and Article 4) "not to support any
private agreements designed to create
Spheres of Influence" in China.
Japan apparently is violating the
first, third and fourth clauses of Ar-
ticle I of the treaty, and perhaps
Article 4, as well as the Kellogg Pact;
which is the most important matter.
At least the Japanese Navy had per-
petrated outrageous acts of war with-
in Chinese territories and her most
populous cities. Why, then, do not
the signatories of this Nine Power
Treaty do something?
Article 7 reads: "The Contracting
Parties agree that, whenever a situa-
tion arises which, in the opinion of
any one of them, involves the appli-
cation of the stipulations of the pres-
ent treaty, and renders desirable dis-
cussion of such application, there
shall be full and frank communoica-
tion between the Powers concerned."
Terms Are Vague
"Comm nication" is decidedly Pla-
tonic; neither joint action nor coer-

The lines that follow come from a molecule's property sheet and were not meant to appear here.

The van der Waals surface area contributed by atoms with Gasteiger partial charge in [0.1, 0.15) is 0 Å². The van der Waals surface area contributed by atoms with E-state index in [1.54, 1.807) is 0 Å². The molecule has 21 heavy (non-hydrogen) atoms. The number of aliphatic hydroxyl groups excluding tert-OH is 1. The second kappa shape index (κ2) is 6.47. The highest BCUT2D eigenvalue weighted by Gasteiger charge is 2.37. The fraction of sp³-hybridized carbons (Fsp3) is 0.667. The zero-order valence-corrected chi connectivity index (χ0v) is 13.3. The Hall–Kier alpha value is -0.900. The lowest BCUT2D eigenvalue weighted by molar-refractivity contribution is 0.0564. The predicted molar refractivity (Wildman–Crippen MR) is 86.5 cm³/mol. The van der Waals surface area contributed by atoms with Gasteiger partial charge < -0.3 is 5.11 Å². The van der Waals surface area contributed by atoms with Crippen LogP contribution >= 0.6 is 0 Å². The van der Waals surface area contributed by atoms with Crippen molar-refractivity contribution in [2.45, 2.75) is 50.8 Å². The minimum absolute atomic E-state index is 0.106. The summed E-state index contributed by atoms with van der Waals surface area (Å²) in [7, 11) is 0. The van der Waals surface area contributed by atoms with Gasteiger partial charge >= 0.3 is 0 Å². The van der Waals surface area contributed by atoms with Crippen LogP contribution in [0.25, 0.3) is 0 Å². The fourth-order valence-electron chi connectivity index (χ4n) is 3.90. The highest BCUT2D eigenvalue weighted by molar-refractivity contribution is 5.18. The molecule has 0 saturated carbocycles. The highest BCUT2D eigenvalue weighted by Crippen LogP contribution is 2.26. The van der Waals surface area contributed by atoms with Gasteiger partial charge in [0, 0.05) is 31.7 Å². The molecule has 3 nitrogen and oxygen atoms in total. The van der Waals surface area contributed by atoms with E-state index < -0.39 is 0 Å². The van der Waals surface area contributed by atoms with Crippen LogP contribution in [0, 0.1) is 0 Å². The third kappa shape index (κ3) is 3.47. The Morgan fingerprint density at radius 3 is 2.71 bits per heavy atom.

cion, nor any question of pointing an
accusing international finger at the
"aggressor," is even implied.
The Chinese students, therefore,
who have recently appealed to the
President by telegram to denounce
Japan as the aggressor against their
country are misinformed as to the
character of the obligations assumed
by the United States in these Pacific
treaties; and they may mislead their
friends concerning them, and con-
cerning our historic and carefully
considered Neutrality policy.
It may be presumed that impor-
tant diplomatic interchanges are now
taking place between the department
of State and the foreign offices of
Britain, France, and other govern-
ments; if they were not there would
be an incredible dereliction of duty.
U.S. Not Obligated
It is important to observe, however,
that no word in these treaties obli-
gates the United States to take any
initiative in this matter; that our
material and political interests in
China are far less in extent, or value,
than those of Britain or France,
howsoever great our human and sen-